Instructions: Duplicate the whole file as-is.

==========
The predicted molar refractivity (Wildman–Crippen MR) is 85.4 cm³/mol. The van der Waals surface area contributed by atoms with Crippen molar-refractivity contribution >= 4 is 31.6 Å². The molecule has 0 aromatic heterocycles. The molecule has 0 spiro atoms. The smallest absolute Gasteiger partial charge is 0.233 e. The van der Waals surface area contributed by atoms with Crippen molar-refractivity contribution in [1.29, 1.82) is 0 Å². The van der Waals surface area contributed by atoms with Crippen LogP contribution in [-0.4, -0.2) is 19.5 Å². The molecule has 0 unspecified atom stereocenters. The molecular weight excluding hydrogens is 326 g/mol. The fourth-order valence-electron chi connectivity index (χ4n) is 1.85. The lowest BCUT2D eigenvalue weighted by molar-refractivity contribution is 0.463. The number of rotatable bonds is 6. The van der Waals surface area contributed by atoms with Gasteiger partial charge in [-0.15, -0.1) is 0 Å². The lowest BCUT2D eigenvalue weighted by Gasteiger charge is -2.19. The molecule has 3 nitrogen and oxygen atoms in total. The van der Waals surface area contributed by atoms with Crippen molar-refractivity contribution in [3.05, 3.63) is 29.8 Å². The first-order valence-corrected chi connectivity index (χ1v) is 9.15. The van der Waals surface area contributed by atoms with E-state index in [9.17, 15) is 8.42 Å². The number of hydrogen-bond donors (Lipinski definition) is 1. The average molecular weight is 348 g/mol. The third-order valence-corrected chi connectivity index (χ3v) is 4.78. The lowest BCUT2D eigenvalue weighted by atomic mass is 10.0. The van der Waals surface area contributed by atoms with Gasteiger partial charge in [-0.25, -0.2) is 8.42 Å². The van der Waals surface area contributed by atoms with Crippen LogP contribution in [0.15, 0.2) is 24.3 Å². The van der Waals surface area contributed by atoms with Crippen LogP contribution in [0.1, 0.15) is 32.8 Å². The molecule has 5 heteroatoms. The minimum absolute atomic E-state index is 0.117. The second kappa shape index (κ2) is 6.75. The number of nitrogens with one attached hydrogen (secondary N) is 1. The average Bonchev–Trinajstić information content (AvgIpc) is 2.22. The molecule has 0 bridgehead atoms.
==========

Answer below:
The predicted molar refractivity (Wildman–Crippen MR) is 85.4 cm³/mol. The van der Waals surface area contributed by atoms with Crippen molar-refractivity contribution >= 4 is 31.6 Å². The molecule has 0 aromatic heterocycles. The molecule has 0 spiro atoms. The smallest absolute Gasteiger partial charge is 0.233 e. The van der Waals surface area contributed by atoms with Crippen molar-refractivity contribution in [1.29, 1.82) is 0 Å². The van der Waals surface area contributed by atoms with Crippen LogP contribution in [-0.4, -0.2) is 19.5 Å². The molecule has 0 unspecified atom stereocenters. The molecular weight excluding hydrogens is 326 g/mol. The fourth-order valence-electron chi connectivity index (χ4n) is 1.85. The lowest BCUT2D eigenvalue weighted by molar-refractivity contribution is 0.463. The number of rotatable bonds is 6. The van der Waals surface area contributed by atoms with Gasteiger partial charge in [-0.15, -0.1) is 0 Å². The lowest BCUT2D eigenvalue weighted by Gasteiger charge is -2.19. The molecule has 3 nitrogen and oxygen atoms in total. The van der Waals surface area contributed by atoms with Crippen molar-refractivity contribution in [3.05, 3.63) is 29.8 Å². The first-order valence-corrected chi connectivity index (χ1v) is 9.15. The van der Waals surface area contributed by atoms with E-state index in [9.17, 15) is 8.42 Å². The number of hydrogen-bond donors (Lipinski definition) is 1. The average molecular weight is 348 g/mol. The third-order valence-corrected chi connectivity index (χ3v) is 4.78. The lowest BCUT2D eigenvalue weighted by atomic mass is 10.0. The van der Waals surface area contributed by atoms with Gasteiger partial charge in [-0.25, -0.2) is 8.42 Å². The van der Waals surface area contributed by atoms with Crippen LogP contribution in [0.15, 0.2) is 24.3 Å². The van der Waals surface area contributed by atoms with Crippen LogP contribution in [0.1, 0.15) is 32.8 Å². The molecule has 5 heteroatoms. The minimum absolute atomic E-state index is 0.117. The second kappa shape index (κ2) is 6.75. The number of nitrogens with one attached hydrogen (secondary N) is 1. The average Bonchev–Trinajstić information content (AvgIpc) is 2.22. The molecule has 0 bridgehead atoms.